“I cannot comprehend how the regiment of Walter Butler could be sent away from Dublin without swords and without powder and ball. I am still more surprised that Bagnal’s regiment has been employed to escort the treasure, without giving them a single shot, although, as the officers told me, they frequently asked, without being able to obtain any; yet, Sire, they both of them marched two days quite close to the garrison of Enniskillen, in danger of falling a prey to them. The garrison of Belturbet is in the same situation, having had, as Sutherland told me, but little powder, and not a single ball. My heart bleeds, Sire, when I reflect on the continuance of this negligence, since it appears to me that no one is in any pain about the ruin of your affairs. I hope that the return of this express will bring me your Majesty’s ultimate orders, and I wish they may arrive in time enough for me to put them properly in execution, having no other object but to show you my zeal and attachment for your service; because I am, with a very profound respect, submission, and loyalty, Sire, your Majesty’s, etc., etc.,


Badly off as King James’s troops were for ammunition and equipments, the difficulties under which the garrison laboured at the same time were very much greater…hunger, and the diseases produced by hunger and privation, were the most formidable enemies of the garrison. Famine slew more than the cannon of the enemy; even the bombs discharged from the camp killed but few, compared with the multitudes that perished from sickness. 


“I could not,” says John Hunter, of Maghera, who served as a common soldier throughout the siege, “… get a drink of clean water, and suffered heavily from thirst, and was so distressed by hunger that I could have eaten any vermin, but could not get it. Yea, there was nothing that was any kind of flesh or food that I would not have eaten, if I had it. May the good Lord, if it be His pleasure, never let poor woman’s son meet with such hardships as I met with at that great siege, for I cannot mention them as I ought. Oh! none will believe, but those who have found it by experience, what some poor creatures suffered in that siege. There were many who had been very curious respecting what they put into their mouths before they came to the siege of Londonderry, who before that siege was ended would have eaten what a dog would not eat—for they would have eaten a dead dog, and be very glad to eat it; and one dog will hardly eat another. I speak from woeful experience, for I myself would have eaten the poorest cat or dog I ever saw with my eyes. The famine was so great that many a man, woman, and child died from want of food. I myself was so weak from hunger, that I fell under my musket one morning as I was going to the walls; yet God gave me strength to continue all night at my post there, and enabled me to act the part of a soldier as if I had been as strong as ever I was; yet my face was blackened with hunger. I was so hard put to it, by reason of the want of food, that I had hardly any heart to speak or walk; and yet when the enemy was coming, as many a time they did, to storm the walls, then I found as if my former strength returned to me. I am sure it was the Lord kept the city, and none else; for there were many of us that could hardly stand on our feet before the enemy attacked the walls, who, when they were assaulting the out-trenches, ran out against them most nimbly and with great courage. Indeed, it was never the poor, starved men that were in Derry that kept it out, but the mighty God of Jacob, to whom be praise for ever and ever.”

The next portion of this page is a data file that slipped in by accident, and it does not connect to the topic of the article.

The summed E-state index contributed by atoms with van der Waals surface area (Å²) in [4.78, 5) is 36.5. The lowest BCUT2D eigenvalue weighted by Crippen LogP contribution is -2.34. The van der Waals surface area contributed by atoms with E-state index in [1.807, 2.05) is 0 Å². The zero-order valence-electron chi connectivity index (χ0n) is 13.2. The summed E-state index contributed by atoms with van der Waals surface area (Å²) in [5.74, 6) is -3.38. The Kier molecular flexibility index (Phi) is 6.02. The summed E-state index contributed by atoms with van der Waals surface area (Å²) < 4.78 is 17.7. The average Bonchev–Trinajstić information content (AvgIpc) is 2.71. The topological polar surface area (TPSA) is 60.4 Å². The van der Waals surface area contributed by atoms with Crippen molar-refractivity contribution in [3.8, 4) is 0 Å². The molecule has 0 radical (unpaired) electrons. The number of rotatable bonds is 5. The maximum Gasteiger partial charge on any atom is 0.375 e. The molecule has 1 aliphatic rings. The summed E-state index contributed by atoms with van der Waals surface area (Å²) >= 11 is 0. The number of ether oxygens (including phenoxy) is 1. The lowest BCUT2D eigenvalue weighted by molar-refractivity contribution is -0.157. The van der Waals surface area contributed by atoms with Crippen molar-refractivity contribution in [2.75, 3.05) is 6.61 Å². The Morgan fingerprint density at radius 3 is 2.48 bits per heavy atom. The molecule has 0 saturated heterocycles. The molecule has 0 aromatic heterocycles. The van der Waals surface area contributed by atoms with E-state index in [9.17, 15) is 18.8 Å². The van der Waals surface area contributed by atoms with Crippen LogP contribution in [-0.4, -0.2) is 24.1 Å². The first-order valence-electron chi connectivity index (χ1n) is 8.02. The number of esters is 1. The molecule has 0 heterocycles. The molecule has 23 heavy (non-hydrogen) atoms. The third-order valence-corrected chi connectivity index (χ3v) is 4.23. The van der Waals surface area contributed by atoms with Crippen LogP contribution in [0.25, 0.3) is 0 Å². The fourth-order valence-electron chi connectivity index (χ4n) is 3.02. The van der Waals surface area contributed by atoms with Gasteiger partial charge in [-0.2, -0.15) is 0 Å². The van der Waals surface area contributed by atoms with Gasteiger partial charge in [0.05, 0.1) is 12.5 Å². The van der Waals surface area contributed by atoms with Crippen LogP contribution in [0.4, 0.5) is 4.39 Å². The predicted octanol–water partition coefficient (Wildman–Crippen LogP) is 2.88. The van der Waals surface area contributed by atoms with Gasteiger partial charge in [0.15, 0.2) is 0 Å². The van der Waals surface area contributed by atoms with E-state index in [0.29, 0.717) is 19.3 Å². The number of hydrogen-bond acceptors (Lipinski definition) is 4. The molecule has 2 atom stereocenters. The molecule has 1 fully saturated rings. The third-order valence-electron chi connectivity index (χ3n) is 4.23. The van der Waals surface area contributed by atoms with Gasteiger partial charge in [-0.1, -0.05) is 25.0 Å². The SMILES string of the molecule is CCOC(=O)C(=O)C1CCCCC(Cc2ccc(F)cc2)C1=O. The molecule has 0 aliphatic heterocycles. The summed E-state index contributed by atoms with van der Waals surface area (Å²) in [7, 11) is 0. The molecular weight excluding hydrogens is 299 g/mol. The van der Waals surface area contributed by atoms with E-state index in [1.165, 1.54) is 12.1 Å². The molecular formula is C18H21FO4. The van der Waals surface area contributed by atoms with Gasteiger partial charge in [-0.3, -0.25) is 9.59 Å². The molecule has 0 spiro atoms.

The simple words of this unlettered soldier picture the sufferings of the garrison with more distinctness and force than the choicest language of the most brilliant of English historians.”